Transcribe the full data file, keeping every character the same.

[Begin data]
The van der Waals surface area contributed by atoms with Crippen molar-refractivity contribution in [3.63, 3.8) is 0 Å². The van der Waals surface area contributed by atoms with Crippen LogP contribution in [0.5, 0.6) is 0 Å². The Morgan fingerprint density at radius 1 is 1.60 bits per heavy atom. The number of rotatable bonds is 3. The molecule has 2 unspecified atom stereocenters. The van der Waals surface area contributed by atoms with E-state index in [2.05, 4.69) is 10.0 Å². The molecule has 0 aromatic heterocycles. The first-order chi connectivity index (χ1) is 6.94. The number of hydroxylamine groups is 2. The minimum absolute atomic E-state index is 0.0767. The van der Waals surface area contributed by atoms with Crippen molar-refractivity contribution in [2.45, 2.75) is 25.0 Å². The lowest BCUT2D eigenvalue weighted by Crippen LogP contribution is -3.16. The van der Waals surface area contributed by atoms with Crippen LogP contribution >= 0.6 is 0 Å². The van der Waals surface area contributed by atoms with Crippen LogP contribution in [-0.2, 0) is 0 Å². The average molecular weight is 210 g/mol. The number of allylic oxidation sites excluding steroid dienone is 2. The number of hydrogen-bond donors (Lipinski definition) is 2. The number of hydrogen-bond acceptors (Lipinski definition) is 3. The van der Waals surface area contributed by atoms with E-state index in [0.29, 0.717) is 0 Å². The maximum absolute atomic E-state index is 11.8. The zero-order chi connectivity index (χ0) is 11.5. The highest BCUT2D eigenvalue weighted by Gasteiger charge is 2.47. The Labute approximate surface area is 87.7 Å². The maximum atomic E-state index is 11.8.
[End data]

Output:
The van der Waals surface area contributed by atoms with Crippen molar-refractivity contribution in [3.63, 3.8) is 0 Å². The van der Waals surface area contributed by atoms with Crippen LogP contribution in [0.5, 0.6) is 0 Å². The Morgan fingerprint density at radius 1 is 1.60 bits per heavy atom. The number of rotatable bonds is 3. The molecule has 2 unspecified atom stereocenters. The van der Waals surface area contributed by atoms with E-state index in [2.05, 4.69) is 10.0 Å². The molecule has 0 aromatic heterocycles. The first-order chi connectivity index (χ1) is 6.94. The number of hydroxylamine groups is 2. The minimum absolute atomic E-state index is 0.0767. The van der Waals surface area contributed by atoms with Crippen molar-refractivity contribution in [2.45, 2.75) is 25.0 Å². The lowest BCUT2D eigenvalue weighted by Crippen LogP contribution is -3.16. The van der Waals surface area contributed by atoms with Crippen LogP contribution >= 0.6 is 0 Å². The van der Waals surface area contributed by atoms with Crippen LogP contribution in [-0.2, 0) is 0 Å². The average molecular weight is 210 g/mol. The number of allylic oxidation sites excluding steroid dienone is 2. The number of hydrogen-bond donors (Lipinski definition) is 2. The number of hydrogen-bond acceptors (Lipinski definition) is 3. The van der Waals surface area contributed by atoms with E-state index in [0.29, 0.717) is 0 Å². The maximum absolute atomic E-state index is 11.8. The zero-order chi connectivity index (χ0) is 11.5. The highest BCUT2D eigenvalue weighted by Gasteiger charge is 2.47. The Labute approximate surface area is 87.7 Å². The maximum atomic E-state index is 11.8.